Thursday, August 12, 2010


Apparently, there is a particular breed of goats who faint when startled.  In A Grand New Day, Jan Silvious writes, "These goats are slightly nasty and not very pretty. They meander about foraging for food until they are startled by life in the goat yard and then they just up and faint! They can’t stand to be startled, so they don’t take time to rejoice. They just faint to get away from reality. They are programmed to avoid dealing with it!"

So the question posed on the Women of Faith blog hop this week is, "do you tend to be more of a leaping lamb or a fainting goat?"  My answer is, both, if I'm going to be completely honest.  I wish I could say that I'm a leaping lamb all of the time, but this is real life, and real life is sometimes hard.  Scratch that.  Real life is hard, period.  And so sometimes, I just want to deny the reality of...well, reality, so I just ignore it for a while, knowing that the situation I wish to avoid, whatever it is, won't go away, but still hoping that if I do nothing, the situation will resolve itself.  *Sigh*  Fainting never works.

What strikes me about this passage is when Ms Silvious says, "they can't stand to be startled, so they don't take time to rejoice."  Think about that--they don't take time to rejoice.  The implication is that even in the midst of something unexpected, something startling, maybe even devastating, there is cause for rejoicing, and we can choose to rejoice.

I'm reminded of the time, several years ago, when my husband was informed that the company he worked for was going to be shutting down the plant where he worked.  His job was going to be gone.  As a single income family, with two little ones, this news was startling, to say the least.  We could have fainted.  We could have been angry, or sad, or felt sorry for ourselves, or made ourselves sick with worry. Instead, we chose to view this unexpected, and unwanted, change in our lives as an opportunity to move on to something even better.  We clung to God's promise that he had great plans for us, and moved forward with confidence that God would provide everything that we needed, even a source of income.  And God did.  Today, I can honestly thank God and rejoice that he startled us that day.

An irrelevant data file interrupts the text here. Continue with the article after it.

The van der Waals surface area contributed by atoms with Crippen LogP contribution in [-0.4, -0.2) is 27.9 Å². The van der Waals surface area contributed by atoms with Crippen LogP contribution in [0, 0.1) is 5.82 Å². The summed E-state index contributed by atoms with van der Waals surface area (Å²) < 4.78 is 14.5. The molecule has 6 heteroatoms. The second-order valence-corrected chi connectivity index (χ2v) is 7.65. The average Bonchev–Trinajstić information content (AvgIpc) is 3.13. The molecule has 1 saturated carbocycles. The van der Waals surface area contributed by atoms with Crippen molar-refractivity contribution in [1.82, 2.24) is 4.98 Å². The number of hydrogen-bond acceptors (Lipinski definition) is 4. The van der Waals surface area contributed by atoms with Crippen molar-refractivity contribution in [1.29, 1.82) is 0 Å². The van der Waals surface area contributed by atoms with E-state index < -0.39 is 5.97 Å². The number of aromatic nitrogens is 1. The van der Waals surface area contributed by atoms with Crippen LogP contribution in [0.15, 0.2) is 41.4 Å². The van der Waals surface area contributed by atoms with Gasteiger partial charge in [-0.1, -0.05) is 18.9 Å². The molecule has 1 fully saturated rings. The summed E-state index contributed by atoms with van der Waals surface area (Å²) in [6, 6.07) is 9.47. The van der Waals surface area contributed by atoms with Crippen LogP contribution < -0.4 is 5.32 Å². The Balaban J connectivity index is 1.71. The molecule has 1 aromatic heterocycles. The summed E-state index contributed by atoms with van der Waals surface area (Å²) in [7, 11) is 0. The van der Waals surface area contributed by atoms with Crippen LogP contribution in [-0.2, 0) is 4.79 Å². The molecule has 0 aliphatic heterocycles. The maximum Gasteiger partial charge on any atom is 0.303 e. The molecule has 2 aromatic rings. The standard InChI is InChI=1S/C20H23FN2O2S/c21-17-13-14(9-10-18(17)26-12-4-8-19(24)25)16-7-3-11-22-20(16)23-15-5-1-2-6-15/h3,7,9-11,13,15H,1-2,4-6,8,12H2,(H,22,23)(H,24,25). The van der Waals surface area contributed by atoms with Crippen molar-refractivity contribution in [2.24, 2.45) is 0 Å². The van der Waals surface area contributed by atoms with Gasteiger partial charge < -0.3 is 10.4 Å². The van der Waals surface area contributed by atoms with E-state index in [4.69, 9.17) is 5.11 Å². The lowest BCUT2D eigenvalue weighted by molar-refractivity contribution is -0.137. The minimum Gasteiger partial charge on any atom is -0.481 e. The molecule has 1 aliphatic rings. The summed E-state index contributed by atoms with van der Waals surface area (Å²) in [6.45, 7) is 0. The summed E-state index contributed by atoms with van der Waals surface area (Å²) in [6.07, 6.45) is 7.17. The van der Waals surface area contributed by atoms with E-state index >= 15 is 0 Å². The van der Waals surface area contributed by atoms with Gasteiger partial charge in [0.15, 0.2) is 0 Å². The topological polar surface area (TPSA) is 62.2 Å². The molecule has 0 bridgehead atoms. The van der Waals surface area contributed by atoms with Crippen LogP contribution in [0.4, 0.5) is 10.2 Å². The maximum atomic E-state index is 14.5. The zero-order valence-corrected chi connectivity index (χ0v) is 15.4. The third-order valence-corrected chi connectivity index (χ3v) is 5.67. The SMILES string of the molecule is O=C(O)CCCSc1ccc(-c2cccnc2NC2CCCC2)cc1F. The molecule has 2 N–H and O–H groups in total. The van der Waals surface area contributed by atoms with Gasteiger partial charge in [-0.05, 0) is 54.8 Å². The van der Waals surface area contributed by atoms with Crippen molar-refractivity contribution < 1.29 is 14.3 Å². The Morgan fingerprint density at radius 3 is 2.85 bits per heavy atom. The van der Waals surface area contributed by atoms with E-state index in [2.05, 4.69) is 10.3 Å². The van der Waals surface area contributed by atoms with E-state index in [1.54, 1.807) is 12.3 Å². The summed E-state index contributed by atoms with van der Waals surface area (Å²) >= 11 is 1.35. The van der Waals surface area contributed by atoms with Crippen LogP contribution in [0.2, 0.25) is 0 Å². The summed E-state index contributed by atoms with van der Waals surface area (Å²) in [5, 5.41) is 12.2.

This is life--real life--and things are going to happen, things that are not part of our plan.  But even in the midst of these unexpected interruptions, there is reason to rejoice: God is with us.  As Ms. Silvious notes, "no matter your circumstances, rejoice and rejoice again, because God is the author and finisher of life. He is in the middle of everything you face, no matter what. That’s worth knowing and holding on to."

Dear brothers and sisters, when troubles come your way, consider it an opportunity for great joy. For you know that when your faith is tested, your endurance has a chance to grow. James 1:2-3 (NLT)

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